“Camilla Gray-Nelson received the evening’s top honor when LIPSTICK AND THE LEASH: Dog Training a Woman’s Way, was named Best Book of 2012 by the Dog Writers Association of America (DWAA). In addition to receiving the organization’s top writing award, the book was also awarded the Maxwell Medallion for Best Training Book. The awards ceremony which many see as the “Oscars” of the dog world, coincided with activities leading up to the Westminster Dog Show held on February 10th, 2013.” the PRWeb 

Read Literary Dogs.com for details on this award.

The Task of Training Dogs Falls to Women

I agree with the Dog Talk Diva. The women I know feed, care for and must train their family dogs.

Training a Fearful Dog to Be Calm Visiting Veterinarians

When we adopted Sydney, I took him for walks to our Vet’s office. I just walked him around and in, so he could smell the other dogs and cats. Then the office manager gave him a treat. Sydney would not take it the first or second time. But after many visits of simply walking in, getting a treat and being petted by the office staff and Vet, Sydney stopped shaking and shivering from fear. He no longer felt afraid of the clinic, the office staff or the veterinarian.

See Sydney’s doggy smile at the Vet clinic door?

Open the door
Dog smiling at Vet Clinic

Hey, did you know women began and lead the field of dog training?

Have you read LIPSTICK AND THE LEASH: Dog Training a Woman’s Way?

Why Dogs Love People Who Click

Loving people comes naturally to dogs. Dogs love us.

People who know dogs, give their dogs more than love.

A few simple daily activities will help your dog love and live long.

After reading dozens and dozens of books on dogs, a simple truth needs saying.

Dogs need walks. On that, most dog lovers agree.

My own dogs have all lived long and healthy lives. I feel grateful for each dog’s alert, playful and affectionate nature. Pizza, Buttons, Dawn, Nabisco and Sydney have all lavished me with love. And I know I have taken more walks and tried more games, than if I had not raised all these dogs.

  1. Dogs need sensory games and play, different kinds depending on fitness level, age and personality. Scent work, dog agility, dancing with dogs or long walks in new places, all give dogs welcome challenges and mental activity.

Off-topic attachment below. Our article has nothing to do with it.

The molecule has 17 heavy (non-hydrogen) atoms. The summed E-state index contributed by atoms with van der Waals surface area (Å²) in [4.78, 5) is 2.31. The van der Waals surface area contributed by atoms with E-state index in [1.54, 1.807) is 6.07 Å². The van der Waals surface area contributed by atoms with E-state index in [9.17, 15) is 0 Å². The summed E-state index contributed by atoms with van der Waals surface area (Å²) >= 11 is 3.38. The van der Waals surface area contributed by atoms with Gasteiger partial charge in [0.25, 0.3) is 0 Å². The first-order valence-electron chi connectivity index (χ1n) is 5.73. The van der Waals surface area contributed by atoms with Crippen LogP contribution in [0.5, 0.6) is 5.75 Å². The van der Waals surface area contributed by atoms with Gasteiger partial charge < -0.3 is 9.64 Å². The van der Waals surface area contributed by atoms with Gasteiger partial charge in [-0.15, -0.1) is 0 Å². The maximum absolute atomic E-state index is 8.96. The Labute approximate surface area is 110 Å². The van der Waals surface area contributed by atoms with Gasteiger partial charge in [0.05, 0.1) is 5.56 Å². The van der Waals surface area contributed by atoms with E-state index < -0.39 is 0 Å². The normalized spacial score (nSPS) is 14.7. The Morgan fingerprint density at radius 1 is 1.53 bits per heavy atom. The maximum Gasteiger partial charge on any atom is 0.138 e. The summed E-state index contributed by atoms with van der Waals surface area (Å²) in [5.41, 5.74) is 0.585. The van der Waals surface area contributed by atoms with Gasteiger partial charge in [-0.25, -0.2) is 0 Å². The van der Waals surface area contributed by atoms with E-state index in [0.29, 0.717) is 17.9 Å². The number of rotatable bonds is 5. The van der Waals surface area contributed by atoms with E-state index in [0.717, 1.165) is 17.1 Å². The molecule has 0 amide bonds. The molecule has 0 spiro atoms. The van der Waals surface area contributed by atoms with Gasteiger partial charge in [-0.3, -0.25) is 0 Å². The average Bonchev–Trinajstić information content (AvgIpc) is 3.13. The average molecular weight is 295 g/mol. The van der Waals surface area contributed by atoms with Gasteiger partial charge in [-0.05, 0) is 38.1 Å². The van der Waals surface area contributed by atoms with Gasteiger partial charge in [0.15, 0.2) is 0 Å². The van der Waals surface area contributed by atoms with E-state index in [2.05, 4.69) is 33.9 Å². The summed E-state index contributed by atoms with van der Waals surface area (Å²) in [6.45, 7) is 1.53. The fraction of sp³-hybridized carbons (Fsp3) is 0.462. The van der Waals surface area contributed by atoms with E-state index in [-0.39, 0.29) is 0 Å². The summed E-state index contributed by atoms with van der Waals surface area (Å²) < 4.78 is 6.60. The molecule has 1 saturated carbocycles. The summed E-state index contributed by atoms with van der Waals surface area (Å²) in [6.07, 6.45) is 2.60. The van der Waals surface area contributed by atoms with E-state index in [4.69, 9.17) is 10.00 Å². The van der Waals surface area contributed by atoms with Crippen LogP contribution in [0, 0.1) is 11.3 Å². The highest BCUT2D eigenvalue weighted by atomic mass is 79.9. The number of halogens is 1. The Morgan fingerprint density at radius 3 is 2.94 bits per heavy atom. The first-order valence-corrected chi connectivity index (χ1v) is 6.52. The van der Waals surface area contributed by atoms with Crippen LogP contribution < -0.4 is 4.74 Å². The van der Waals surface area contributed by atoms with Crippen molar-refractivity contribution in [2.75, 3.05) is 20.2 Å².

2. Even small dogs, that are often treated like stuffed animals made for hugging and petting, need physical and mental activity. Some love toys, some love socializing with other dogs, and others love to go for rides in a car.
  3. Dogs need structure. Give your dog simple rules to follow. Make most of your dog’s days predictable. Give meals, walks, and naps on a dependable schedule.

For those of you who want to know about clicker training with your dog, this post is for you. Clickers work because they provide a clear marker. You only click when your dog does something you want him to do. Check out my other post on Common Sense in Dog Training.

You click (at first giving treats for each click) and your dog learns something wonderful has just happened. Now he will look to you for rewards. He will pay attention when you catch him doing something right and tell him by clicking. After a few days,  your dog will instantly know when he or she is doing something you like.

Totally win/win.

Use a clicker like a building block. Load your dog’s success from simple “feel good” experiences to more challenging activities. Teach simple tasks first.

Once your dog knows basic commands, start teaching your dog complex behaviors. If you want to work toward more than sit, stay, and come, clicker training can help.

This positive reinforcement method works well for families that share a dog. All agree on behaviors to encourage. Then as each family member uses a clicker and the same cue words, soon that dog will know how to please his whole family.

No Junk Food for This Little Guy